(or, why platypuses don't make good biologists)
Douglas Hofstadter loves the idea of self-reference. As a cognitive scientist, author, composer, and teacher, his works commonly refer back to themselves or fold in on themselves in strange and delightful ways. His recent book I Am a Strange Loop is all about self-reference, and I can't recommend it highly enough. A few years ago I had what I would call a Hofstadter Moment, a surprising and unexpected case of self-reference. It came as I was developing Foogle, a tool to index and search computer code.
As a software developer, I work every day with a code base made up of many thousands of files, containing among them millions of lines of code. I often need to search this code, to find where and how different parts of the system are used. Having grown accustomed to Google and its ability to instantaneously search billions of Web pages, waiting five or ten minutes for Windows Search to find what I was looking for just didn't cut it. So I decided to write a tool that could index our code every night, and let me perform fast and accurate searches of that index any time I needed. In homage to Google (my favorite search engine) and "foo" (the official nonsense-word of programmers everywhere), I decided to call the tool Foogle.
Foogle's job would be to scan through each code file, break it up into individual parts ('tokens', in programmer-speak), and add an entry for each part to the index, which could later be searched. This would be very much like indexing a book, where you would separate the text on each page into individual words, and then add the words of interest to the index. The big difference is that computer code isn't nearly as easy to decipher as the written word - it tends to look like an explosion of letters and punctuation. This meant that the code for tokenizing a file was relatively tricky to write.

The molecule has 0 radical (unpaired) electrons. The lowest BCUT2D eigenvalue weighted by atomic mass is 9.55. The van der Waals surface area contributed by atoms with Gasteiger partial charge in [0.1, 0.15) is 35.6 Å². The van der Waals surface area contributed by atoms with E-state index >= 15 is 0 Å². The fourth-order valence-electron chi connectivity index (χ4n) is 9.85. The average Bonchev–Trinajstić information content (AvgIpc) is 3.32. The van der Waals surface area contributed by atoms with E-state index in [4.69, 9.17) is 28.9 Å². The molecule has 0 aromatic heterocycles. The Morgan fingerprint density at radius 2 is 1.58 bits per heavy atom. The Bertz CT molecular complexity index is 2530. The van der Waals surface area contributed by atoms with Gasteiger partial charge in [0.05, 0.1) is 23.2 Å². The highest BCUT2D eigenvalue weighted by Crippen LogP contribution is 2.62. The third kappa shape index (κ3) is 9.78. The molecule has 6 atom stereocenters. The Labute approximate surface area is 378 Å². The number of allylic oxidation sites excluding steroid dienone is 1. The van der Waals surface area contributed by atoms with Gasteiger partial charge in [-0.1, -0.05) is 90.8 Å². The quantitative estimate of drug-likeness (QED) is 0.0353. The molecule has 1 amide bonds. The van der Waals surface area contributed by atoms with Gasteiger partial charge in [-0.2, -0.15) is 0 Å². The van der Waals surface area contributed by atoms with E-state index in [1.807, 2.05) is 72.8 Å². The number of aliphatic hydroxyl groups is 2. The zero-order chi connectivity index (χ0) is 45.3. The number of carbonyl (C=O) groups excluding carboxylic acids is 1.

Once I had a working prototype, I turned it loose to start indexing code. First I tried it on some simple, made-up code files, and things worked pretty well. Then I tried letting it index our entire "utilities" folder, which happened to contain the code for Foogle itself. Much to my surprise, when it hit the Foogle code, it broke - it couldn't index itself. Not only that, but as I investigated further, I was amazed to find that the line of code that couldn't be indexed was the very line of code that had the bug! This line of code, when running as part of a program, was unable to cope with its own written representation. It's a bit like the double-take you might experience when reading the following: "I like the color red" (psychologists call this the Stroop effect).
As it turned out, fixing the problem was relatively easy, and before long I had a working program. Still, this was one of the most interesting bugs I've ever found, purely because of its strange, self-referential nature. It seemed rather like a platypus trying to be a biologist. With their furry bodies and duck-like bills, their laying of eggs and nursing of young, platypuses1 just don't properly conform to any of the standard animal categories. Imagine a platypus as a biologist, on the day when it walks past a mirror and realizes that it can't even categorize itself!
1. You might say I'm wrong and that 'platypi' is the correct form. However, I've consulted Wikipedia, and I stand by my 'platypuses' (and my platypuses).